There is also the antithesis, the Great Monster, a powerful figure who wields his influence for abuse and cruelty. This, in fiction, is commentary: see, this Great Man wasn’t so great. He was petty, mean, maybe he killed people, maybe he hurt people. Another myth is built around the person, making them a symbol of evil, a foil for anyone who would never be like that.
Neither of these men are real, because life really is a walking shadow, signifying nothing. It is mundane, “all bullshit” as Roman says. To try to become a great man is to become something that does not exist. Kendall will never succeed in becoming the great man his father was, because his father was a brute. “Good tragedy should feel inevitable” says director/producer Mark Mylod, after the credits roll.
It’s easy to assume that Succession is not meant to be a moralistic story; that it is nihilist to the core. After all, nobody really wins in the end: Kendall is destitute, Shiv is merely a wife, Roman is left with his ghosts and martinis. Shiv’s husband Tom is CEO, but only because he agreed to be malleable and weak, the “pain sponge” for his new boss, Mattson, who seemed to buy Waystar|Royco out of curiosity and the love of the hunt. Only Connor, the black sheep of the family, seems to be happy in an aspiration-less existence after failing to keep 1% of the presidential vote. The show seems to have no core thesis: it lacks a real hero, a person who has learned and transformed into what the author thinks is an important reflection of humanity. But remember, this is a tragedy, and tragic heroes never change.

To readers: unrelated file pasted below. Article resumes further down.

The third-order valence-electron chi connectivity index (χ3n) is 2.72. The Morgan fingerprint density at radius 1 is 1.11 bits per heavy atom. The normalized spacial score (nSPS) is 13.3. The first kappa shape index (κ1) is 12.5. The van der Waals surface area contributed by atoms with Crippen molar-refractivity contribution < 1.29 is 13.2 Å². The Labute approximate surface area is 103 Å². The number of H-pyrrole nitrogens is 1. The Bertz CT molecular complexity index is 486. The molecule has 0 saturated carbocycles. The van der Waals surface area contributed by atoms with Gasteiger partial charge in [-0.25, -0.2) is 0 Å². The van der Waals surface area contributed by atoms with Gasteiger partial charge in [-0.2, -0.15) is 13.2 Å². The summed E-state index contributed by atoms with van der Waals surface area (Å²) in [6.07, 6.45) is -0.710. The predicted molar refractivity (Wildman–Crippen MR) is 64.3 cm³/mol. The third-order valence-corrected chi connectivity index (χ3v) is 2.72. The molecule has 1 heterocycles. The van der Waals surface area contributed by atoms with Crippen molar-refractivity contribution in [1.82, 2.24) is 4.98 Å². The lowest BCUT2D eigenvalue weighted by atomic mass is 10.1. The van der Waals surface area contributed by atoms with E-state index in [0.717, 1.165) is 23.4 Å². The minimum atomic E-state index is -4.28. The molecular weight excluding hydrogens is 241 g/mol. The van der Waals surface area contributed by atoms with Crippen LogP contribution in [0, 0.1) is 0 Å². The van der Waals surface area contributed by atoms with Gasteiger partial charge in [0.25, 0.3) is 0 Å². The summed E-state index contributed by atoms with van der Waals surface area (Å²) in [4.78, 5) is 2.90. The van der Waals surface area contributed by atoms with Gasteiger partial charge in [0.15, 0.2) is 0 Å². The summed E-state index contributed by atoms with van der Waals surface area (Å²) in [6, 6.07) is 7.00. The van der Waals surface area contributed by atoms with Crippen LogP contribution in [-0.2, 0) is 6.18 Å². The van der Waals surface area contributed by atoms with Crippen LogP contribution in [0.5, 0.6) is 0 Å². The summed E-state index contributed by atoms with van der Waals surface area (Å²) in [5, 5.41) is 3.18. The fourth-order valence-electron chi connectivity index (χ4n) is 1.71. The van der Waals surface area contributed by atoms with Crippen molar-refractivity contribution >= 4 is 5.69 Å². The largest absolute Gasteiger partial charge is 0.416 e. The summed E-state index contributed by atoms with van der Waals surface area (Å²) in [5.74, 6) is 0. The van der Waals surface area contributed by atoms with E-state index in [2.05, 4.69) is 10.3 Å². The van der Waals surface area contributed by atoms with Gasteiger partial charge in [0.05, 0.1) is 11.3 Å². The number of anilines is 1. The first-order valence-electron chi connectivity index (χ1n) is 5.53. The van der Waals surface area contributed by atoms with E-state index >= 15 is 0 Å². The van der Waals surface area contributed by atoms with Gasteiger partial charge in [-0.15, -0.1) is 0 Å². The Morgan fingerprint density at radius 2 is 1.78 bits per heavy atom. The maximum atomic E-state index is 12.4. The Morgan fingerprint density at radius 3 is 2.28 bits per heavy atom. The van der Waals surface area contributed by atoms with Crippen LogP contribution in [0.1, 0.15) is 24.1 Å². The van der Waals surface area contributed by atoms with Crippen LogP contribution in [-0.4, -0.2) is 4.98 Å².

For me, though, the message of Succession is clear. There are no Great Men, and to aspire to such is folly. The myths that we tell ourselves can become delusions, the stuff dreams are made of. In trying to achieve the impossible, Kendall seeks power without knowing how to use it, courts love without knowing how to feel it. He wants what he feels he is supposed to have, but lacks the ability to wonder why; probably because it was smacked out of him when he was seven years old and his father told him he was anointed.
Logan, for his part, doesn’t need to write his own mythology, he has his children to do that for him. Before Logan’s funeral, Roman paces through his penthouse, rehearsing his speech. “My father, Logan, was a great man in the true sense of the word.” He turns to paraphrase, “I am the man. Here I am, talking loudly about my father, and don’t I, perhaps, remind you of him a little?”